The decision to use 3-D as device to emphasize the drama was an interesting choice and ultimately a successful decision. Most of the dialogue in “Ghost” takes place over Kakao talk, so having pop-ups on screen showing the conversations with a heavy depth of field made it feel like a vital part of the film. We as an audience were interacting with the characters rather than simply sitting idle. And having spent a good deal of time in Korea watching the rise of the smartphone, I found the story a fascinating one.
Sitting in coffee shops watching how people today would rather spend their life on a phone than physically talk to each other baffles me, but watching Seung-ho and Bizen confide in each other online in a way they could never do face to face gave me a better understanding into the smartphone generation. What I don’t understand, however, is how someone could go from anonymous Internet friends to agreeing to commit a murder for that person. This is what made this story so fascinating.
I couldn’t decide whether “Ghost” or Kim Tae-yong’s fabulous “Picnic” was my favorite sequence.  I felt the 3-D worked well, especially when the film enters the woods and turns from family drama to something akin to a dark fairytale, but apart from this sequence, I didn’t really see the need for the device. The real star of the show is Kim Soo-ahn, who lights up the screen every second she is on camera.  She makes you laugh and she makes you cry.  It’s an excellent short film and was a great way to finish up a film that definitely tried to do something different and ultimately succeeded.
The only disappointment was “I Saw You,” which starts off well enough, with rapid editing, digital music and was reminiscent of the opening of “Shaun of the Dead.”  But whereas “Shaun of the Dead” was clearly a comedy that bathed itself in horror movie iconography, “I Saw You” never really knew what it wanted to be.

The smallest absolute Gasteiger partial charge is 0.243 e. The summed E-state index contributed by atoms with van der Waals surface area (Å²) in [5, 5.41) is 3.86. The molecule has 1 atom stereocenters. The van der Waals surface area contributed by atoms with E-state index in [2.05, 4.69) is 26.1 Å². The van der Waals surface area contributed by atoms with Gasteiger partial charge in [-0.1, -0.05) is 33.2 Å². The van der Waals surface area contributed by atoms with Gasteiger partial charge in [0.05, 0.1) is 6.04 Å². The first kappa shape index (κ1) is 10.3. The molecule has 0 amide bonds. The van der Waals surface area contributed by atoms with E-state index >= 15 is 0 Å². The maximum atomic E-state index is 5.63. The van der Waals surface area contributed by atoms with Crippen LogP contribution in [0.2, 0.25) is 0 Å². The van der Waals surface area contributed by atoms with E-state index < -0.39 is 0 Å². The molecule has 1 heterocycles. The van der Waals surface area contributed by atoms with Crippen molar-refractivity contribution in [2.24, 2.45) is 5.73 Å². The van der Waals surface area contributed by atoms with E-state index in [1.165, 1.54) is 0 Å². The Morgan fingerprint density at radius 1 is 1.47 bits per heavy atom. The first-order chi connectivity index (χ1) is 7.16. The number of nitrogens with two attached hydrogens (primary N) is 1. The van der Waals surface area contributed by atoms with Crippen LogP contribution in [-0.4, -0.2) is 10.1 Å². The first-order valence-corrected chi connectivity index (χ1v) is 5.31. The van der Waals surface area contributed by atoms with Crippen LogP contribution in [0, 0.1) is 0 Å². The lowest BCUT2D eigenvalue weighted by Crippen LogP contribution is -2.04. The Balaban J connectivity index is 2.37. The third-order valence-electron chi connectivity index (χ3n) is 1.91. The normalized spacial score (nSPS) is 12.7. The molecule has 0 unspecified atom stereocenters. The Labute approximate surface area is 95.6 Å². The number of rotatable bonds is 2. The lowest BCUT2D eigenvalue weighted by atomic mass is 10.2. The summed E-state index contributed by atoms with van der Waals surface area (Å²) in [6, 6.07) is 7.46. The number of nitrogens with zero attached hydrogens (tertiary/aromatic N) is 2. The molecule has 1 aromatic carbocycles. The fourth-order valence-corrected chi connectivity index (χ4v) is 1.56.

The zombie premise is a backdrop for the drama, which isn’t necessarily a bad thing, but it is when it’s akin to a generic TV drama. And certain moments appear out of nowhere, like the musical sequence with full on flash dance-esque dance moves. This may have worked in something like Takashi Miike’s “The Happiness of the Katakuris” because it did so with a knowing wink. But “I Saw You” feels like it’s just trying out several different styles for the fun out it.
I can’t talk about this year’s JIFF without mentioning the subdued nature of the opening ceremony.  In previous years, the festival opened with a glamorous red carpet full of celebrities and key industry figures, but because of the Sewol ferry disaster, all outdoor activities were canceled, including all musical performances. That’s a shame as this was one of the best things about the festival, but according to festival director Koh, this will allow the festival to “achieve the role of cinema, which is about communication and healing.”
With more 181 films from 44 countries, including 40 world premieres, there will definitely be a lot of opportunities to communicate and heal. This year’s JIFF runs until May 10 and I hope to catch as many independent and art house films as I can.

Categories: Festivals, Reviews